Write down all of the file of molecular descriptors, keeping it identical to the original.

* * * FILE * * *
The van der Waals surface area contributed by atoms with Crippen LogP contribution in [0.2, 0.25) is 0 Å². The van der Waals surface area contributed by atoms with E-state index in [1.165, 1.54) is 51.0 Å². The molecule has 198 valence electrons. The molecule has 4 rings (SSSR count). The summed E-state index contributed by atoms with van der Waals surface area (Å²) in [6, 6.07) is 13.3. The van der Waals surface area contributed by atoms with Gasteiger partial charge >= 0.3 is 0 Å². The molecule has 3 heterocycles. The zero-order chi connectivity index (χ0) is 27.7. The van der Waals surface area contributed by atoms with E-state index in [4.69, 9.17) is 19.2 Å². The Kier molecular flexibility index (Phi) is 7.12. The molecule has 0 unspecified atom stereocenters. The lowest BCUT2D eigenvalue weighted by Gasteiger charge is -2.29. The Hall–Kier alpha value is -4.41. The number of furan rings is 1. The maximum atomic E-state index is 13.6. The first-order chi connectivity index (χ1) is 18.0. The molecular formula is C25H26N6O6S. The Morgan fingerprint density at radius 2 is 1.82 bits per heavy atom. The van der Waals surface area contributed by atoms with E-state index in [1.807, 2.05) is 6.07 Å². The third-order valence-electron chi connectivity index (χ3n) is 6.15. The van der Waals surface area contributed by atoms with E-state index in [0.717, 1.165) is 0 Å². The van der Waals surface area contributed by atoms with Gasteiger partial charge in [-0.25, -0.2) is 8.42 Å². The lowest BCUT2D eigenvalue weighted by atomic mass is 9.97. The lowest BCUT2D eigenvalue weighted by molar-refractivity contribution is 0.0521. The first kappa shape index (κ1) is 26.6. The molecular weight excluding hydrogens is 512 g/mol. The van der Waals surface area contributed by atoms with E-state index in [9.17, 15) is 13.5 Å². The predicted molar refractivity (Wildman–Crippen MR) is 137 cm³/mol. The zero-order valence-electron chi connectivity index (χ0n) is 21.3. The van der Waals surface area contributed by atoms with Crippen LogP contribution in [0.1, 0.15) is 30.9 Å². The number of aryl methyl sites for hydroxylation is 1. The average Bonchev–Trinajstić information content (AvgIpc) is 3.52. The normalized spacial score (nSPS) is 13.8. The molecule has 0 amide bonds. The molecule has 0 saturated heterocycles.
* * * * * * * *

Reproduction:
The van der Waals surface area contributed by atoms with Crippen LogP contribution in [0.2, 0.25) is 0 Å². The van der Waals surface area contributed by atoms with E-state index in [1.165, 1.54) is 51.0 Å². The molecule has 198 valence electrons. The molecule has 4 rings (SSSR count). The summed E-state index contributed by atoms with van der Waals surface area (Å²) in [6, 6.07) is 13.3. The van der Waals surface area contributed by atoms with Gasteiger partial charge >= 0.3 is 0 Å². The molecule has 3 heterocycles. The zero-order chi connectivity index (χ0) is 27.7. The van der Waals surface area contributed by atoms with E-state index in [4.69, 9.17) is 19.2 Å². The Kier molecular flexibility index (Phi) is 7.12. The molecule has 0 unspecified atom stereocenters. The lowest BCUT2D eigenvalue weighted by Gasteiger charge is -2.29. The Hall–Kier alpha value is -4.41. The number of furan rings is 1. The maximum atomic E-state index is 13.6. The first-order chi connectivity index (χ1) is 18.0. The molecular formula is C25H26N6O6S. The Morgan fingerprint density at radius 2 is 1.82 bits per heavy atom. The van der Waals surface area contributed by atoms with E-state index in [1.807, 2.05) is 6.07 Å². The third-order valence-electron chi connectivity index (χ3n) is 6.15. The van der Waals surface area contributed by atoms with E-state index in [0.717, 1.165) is 0 Å². The van der Waals surface area contributed by atoms with Gasteiger partial charge in [-0.25, -0.2) is 8.42 Å². The lowest BCUT2D eigenvalue weighted by atomic mass is 9.97. The lowest BCUT2D eigenvalue weighted by molar-refractivity contribution is 0.0521. The first kappa shape index (κ1) is 26.6. The molecular weight excluding hydrogens is 512 g/mol. The van der Waals surface area contributed by atoms with E-state index in [9.17, 15) is 13.5 Å². The predicted molar refractivity (Wildman–Crippen MR) is 137 cm³/mol. The zero-order valence-electron chi connectivity index (χ0n) is 21.3. The van der Waals surface area contributed by atoms with Crippen LogP contribution in [0.1, 0.15) is 30.9 Å². The number of aryl methyl sites for hydroxylation is 1. The average Bonchev–Trinajstić information content (AvgIpc) is 3.52. The normalized spacial score (nSPS) is 13.8. The molecule has 0 amide bonds. The molecule has 0 saturated heterocycles.